Protest Safety Basics

I’ve created a handout for some upcoming workshops I’ll be doing, and thought it might be helpful to post it here. Below is the information with embedded links; there is also a downloadable PDF version linked at the bottom of this post.

Protest Safety: Some Basics

This handout is intended for novice protesters. For more detailed information, see
Know Your Rights: Free Speech, Protests & Demonstrations (ACLU)
Search and seizure (EFF)
How to use your smartphone in a protest
Tactical Nonviolence: philosophy & methods (Bruce Hartford)
Crowd psychology and safety
Activist’s Guide to Basic First Aid
Pepper Spray & Tear Gas: Avoiding, Protection, Remedies

Basic skills
● Think in advance about your own tolerances for risk, injury, and emotional engagement. Know that protesting may test some of your tolerances. Remember that this is OK and can help you become stronger and more self aware.
● Learn and practice basic skills in boundary setting (PDF), de-escalation (PDF), and intervention (PDF). These are useful in all facets of your life but can be especially helpful in the emotionally charged atmosphere of a protest.
● Know that violence at U.S. protests is (currently) the exception, not the rule. Also, remember that choosing to protest does not mean you forfeit your right to safety or due process.

Planning and reconnaissance
● Assess the protest site/march route ahead of time. Look at a map if you haven’t been there before. How will you get in and out? Where are the safest places to go if there is trouble? Where can you seek medical help, food, shelter, water, and bathrooms?
● Check the weather and prepare for a range of conditions.
● Make sure someone who won’t be at the protest knows where you are and when to expect you back.
● Plan a way to connect with your group if separated. Don’t just rely on cell phone contact, and don’t rely on your phone to remember people’s numbers—write them down. Designate a meeting place and check-in time(s).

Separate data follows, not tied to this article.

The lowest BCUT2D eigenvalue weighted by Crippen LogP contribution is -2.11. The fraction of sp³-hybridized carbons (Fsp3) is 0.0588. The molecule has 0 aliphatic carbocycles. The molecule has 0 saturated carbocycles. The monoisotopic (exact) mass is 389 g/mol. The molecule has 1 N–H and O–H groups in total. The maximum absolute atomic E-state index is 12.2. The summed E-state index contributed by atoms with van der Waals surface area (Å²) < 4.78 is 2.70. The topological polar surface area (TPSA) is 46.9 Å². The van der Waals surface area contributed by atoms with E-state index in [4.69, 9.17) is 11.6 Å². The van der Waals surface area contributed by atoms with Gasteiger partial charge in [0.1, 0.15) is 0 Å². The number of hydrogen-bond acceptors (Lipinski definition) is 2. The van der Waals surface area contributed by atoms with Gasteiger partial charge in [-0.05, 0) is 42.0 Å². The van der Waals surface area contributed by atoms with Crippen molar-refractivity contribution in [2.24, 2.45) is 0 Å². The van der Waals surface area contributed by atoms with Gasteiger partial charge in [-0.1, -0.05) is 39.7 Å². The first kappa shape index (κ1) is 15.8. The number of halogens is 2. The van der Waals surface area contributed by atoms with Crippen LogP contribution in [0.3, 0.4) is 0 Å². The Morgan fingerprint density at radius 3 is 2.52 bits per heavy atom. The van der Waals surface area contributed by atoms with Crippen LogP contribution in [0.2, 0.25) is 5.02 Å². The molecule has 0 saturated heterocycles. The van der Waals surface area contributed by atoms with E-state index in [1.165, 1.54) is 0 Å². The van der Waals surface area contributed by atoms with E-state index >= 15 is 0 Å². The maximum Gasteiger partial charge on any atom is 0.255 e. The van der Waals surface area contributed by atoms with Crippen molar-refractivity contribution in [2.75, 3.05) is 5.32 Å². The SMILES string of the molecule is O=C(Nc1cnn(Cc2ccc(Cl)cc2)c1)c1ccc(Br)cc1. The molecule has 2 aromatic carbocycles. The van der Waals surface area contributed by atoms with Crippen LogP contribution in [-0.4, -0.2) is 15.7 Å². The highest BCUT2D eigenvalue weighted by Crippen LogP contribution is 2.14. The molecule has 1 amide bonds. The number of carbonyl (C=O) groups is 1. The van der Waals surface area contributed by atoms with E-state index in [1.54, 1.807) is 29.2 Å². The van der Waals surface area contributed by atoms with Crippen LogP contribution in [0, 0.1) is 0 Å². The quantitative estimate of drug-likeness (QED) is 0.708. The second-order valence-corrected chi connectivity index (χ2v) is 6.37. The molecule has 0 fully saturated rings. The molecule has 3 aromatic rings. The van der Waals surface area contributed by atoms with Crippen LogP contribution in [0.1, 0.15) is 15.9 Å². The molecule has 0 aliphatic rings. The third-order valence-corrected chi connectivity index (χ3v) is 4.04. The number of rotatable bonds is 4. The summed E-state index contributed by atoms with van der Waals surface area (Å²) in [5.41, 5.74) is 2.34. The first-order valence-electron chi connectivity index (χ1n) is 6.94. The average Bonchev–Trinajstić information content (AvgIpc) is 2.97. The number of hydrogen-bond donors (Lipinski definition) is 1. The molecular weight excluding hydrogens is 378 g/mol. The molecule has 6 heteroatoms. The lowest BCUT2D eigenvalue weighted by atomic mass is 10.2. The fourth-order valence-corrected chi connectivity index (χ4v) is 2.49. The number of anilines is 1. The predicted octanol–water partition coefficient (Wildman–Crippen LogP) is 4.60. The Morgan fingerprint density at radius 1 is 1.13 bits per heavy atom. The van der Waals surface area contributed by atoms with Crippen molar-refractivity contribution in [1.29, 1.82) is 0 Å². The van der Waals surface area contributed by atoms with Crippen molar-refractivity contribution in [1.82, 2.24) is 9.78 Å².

● Find out who is organizing the protest and what actions are planned. If there are marshals or other on-the-ground leaders, make sure you can identify them and are comfortable following their instructions.
● Ask if there are legal groups who will help protesters if arrests occur.

On the ground
● Use common sense: Bring funds for cab or bus fare, not a ton of cash. Secure your wallet. Wear purse straps across your body, not just over one arm. Wear comfortable shoes. Bring a water bottle and any medications you need.
● At the protest, monitor traffic patterns and the pulse of the event. Be alert for crowding or shoving, direct confrontations (verbal or physical), shifting police barricades, and other changes to the terrain and mood.
● Watch out for individuals actively trying to start trouble—shoving people into others, provoking cops. Agitators usually circulate and try to disrupt at multiple points. Ignore or avoid them or try setting a verbal boundary (“We’re not going to use violence! Go away!”).

If trouble arises
● If things grow chaotic, make a decision about whether to leave or stay. Don’t feel bad about leaving. You can always come back later if it seems safe.
● If you or others with you are especially vulnerable (children, elderly or mobility impaired, for example), GET OUT.
● If staying, identify potential exit routes in multiple directions (look 360 degrees around you). Note the hazards and obstacles: dead ends, bottlenecks like gates, bridges or doorways, police blockades.
● If you choose to stay or cannot get out, decide on a role you can fill: Witness? Recorder? De-escalator? Intervener? Obstructer? It’s OK to change your role as the situation develops. The point is to assert some agency, and not let yourself be swept up in events around you.
● In a crowd, you want to avoid falling down or being compressed against walls or other people. Keep your wits about you and your feet beneath you.

Reflecting and sharing
● After the protest, check in with others who participated and compare experiences. What did you observe and learn?
Normalize dissent. Share your experiences. Public demands for redress are an integral part of American history and civic life; we can build support for protest by talking about it as a rewarding, positive experience.
● Share what you learn about effective safety practices during protest. We’re all learning as we go.

Download a PDF of this information: protestsafetyhandout.